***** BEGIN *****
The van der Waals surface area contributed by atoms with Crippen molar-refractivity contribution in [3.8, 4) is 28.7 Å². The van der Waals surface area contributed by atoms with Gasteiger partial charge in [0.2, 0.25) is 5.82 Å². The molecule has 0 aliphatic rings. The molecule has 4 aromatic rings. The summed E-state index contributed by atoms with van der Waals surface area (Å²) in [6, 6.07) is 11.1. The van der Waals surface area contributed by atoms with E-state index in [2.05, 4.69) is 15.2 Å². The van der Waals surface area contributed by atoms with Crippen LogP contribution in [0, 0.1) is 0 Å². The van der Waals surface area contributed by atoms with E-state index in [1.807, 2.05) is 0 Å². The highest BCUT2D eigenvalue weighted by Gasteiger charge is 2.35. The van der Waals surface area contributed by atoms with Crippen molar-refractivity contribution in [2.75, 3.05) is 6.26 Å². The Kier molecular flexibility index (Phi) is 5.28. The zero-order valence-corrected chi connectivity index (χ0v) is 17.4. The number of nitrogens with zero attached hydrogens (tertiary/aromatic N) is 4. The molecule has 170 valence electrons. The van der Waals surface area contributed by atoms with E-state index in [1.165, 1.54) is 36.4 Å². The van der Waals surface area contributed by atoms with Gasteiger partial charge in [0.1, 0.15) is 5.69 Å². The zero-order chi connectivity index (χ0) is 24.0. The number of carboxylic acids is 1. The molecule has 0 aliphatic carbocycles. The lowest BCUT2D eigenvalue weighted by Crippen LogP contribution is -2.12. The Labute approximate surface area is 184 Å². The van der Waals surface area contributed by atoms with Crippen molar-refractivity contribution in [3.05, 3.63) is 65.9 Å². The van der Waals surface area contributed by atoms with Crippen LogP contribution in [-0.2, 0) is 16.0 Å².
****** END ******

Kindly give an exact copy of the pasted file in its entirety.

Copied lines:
The van der Waals surface area contributed by atoms with Crippen molar-refractivity contribution in [3.8, 4) is 28.7 Å². The van der Waals surface area contributed by atoms with Gasteiger partial charge in [0.2, 0.25) is 5.82 Å². The molecule has 0 aliphatic rings. The molecule has 4 aromatic rings. The summed E-state index contributed by atoms with van der Waals surface area (Å²) in [6, 6.07) is 11.1. The van der Waals surface area contributed by atoms with E-state index in [2.05, 4.69) is 15.2 Å². The van der Waals surface area contributed by atoms with Crippen LogP contribution in [0, 0.1) is 0 Å². The van der Waals surface area contributed by atoms with E-state index in [1.807, 2.05) is 0 Å². The highest BCUT2D eigenvalue weighted by Gasteiger charge is 2.35. The van der Waals surface area contributed by atoms with Crippen molar-refractivity contribution in [2.75, 3.05) is 6.26 Å². The Kier molecular flexibility index (Phi) is 5.28. The zero-order valence-corrected chi connectivity index (χ0v) is 17.4. The number of nitrogens with zero attached hydrogens (tertiary/aromatic N) is 4. The molecule has 170 valence electrons. The van der Waals surface area contributed by atoms with E-state index in [1.165, 1.54) is 36.4 Å². The van der Waals surface area contributed by atoms with Gasteiger partial charge in [0.1, 0.15) is 5.69 Å². The zero-order chi connectivity index (χ0) is 24.0. The number of carboxylic acids is 1. The molecule has 0 aliphatic carbocycles. The lowest BCUT2D eigenvalue weighted by Crippen LogP contribution is -2.12. The Labute approximate surface area is 184 Å². The van der Waals surface area contributed by atoms with Crippen molar-refractivity contribution in [3.05, 3.63) is 65.9 Å². The van der Waals surface area contributed by atoms with Crippen LogP contribution in [-0.2, 0) is 16.0 Å².